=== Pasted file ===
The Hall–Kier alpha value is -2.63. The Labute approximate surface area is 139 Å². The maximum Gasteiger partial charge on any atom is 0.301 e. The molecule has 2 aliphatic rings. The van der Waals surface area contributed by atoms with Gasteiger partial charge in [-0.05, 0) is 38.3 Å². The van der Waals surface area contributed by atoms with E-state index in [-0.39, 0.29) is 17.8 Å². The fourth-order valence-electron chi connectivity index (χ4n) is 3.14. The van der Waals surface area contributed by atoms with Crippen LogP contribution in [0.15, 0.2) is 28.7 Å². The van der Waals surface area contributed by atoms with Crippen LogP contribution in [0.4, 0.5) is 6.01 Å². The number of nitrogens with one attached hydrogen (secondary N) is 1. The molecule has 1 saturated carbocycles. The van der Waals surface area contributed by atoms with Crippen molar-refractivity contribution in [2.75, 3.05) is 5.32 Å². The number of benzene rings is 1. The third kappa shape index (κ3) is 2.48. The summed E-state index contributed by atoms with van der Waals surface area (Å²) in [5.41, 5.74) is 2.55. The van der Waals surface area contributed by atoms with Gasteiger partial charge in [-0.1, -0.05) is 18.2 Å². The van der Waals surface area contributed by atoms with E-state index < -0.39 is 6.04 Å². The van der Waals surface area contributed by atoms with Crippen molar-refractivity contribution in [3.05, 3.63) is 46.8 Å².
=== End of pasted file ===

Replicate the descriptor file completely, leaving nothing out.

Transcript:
The Hall–Kier alpha value is -2.63. The Labute approximate surface area is 139 Å². The maximum Gasteiger partial charge on any atom is 0.301 e. The molecule has 2 aliphatic rings. The van der Waals surface area contributed by atoms with Gasteiger partial charge in [-0.05, 0) is 38.3 Å². The van der Waals surface area contributed by atoms with E-state index in [-0.39, 0.29) is 17.8 Å². The fourth-order valence-electron chi connectivity index (χ4n) is 3.14. The van der Waals surface area contributed by atoms with Crippen LogP contribution in [0.15, 0.2) is 28.7 Å². The van der Waals surface area contributed by atoms with Crippen LogP contribution in [0.4, 0.5) is 6.01 Å². The number of nitrogens with one attached hydrogen (secondary N) is 1. The molecule has 1 saturated carbocycles. The van der Waals surface area contributed by atoms with Crippen molar-refractivity contribution in [2.75, 3.05) is 5.32 Å². The number of benzene rings is 1. The third kappa shape index (κ3) is 2.48. The summed E-state index contributed by atoms with van der Waals surface area (Å²) in [5.41, 5.74) is 2.55. The van der Waals surface area contributed by atoms with Gasteiger partial charge in [-0.1, -0.05) is 18.2 Å². The van der Waals surface area contributed by atoms with E-state index < -0.39 is 6.04 Å². The van der Waals surface area contributed by atoms with Crippen molar-refractivity contribution in [3.05, 3.63) is 46.8 Å².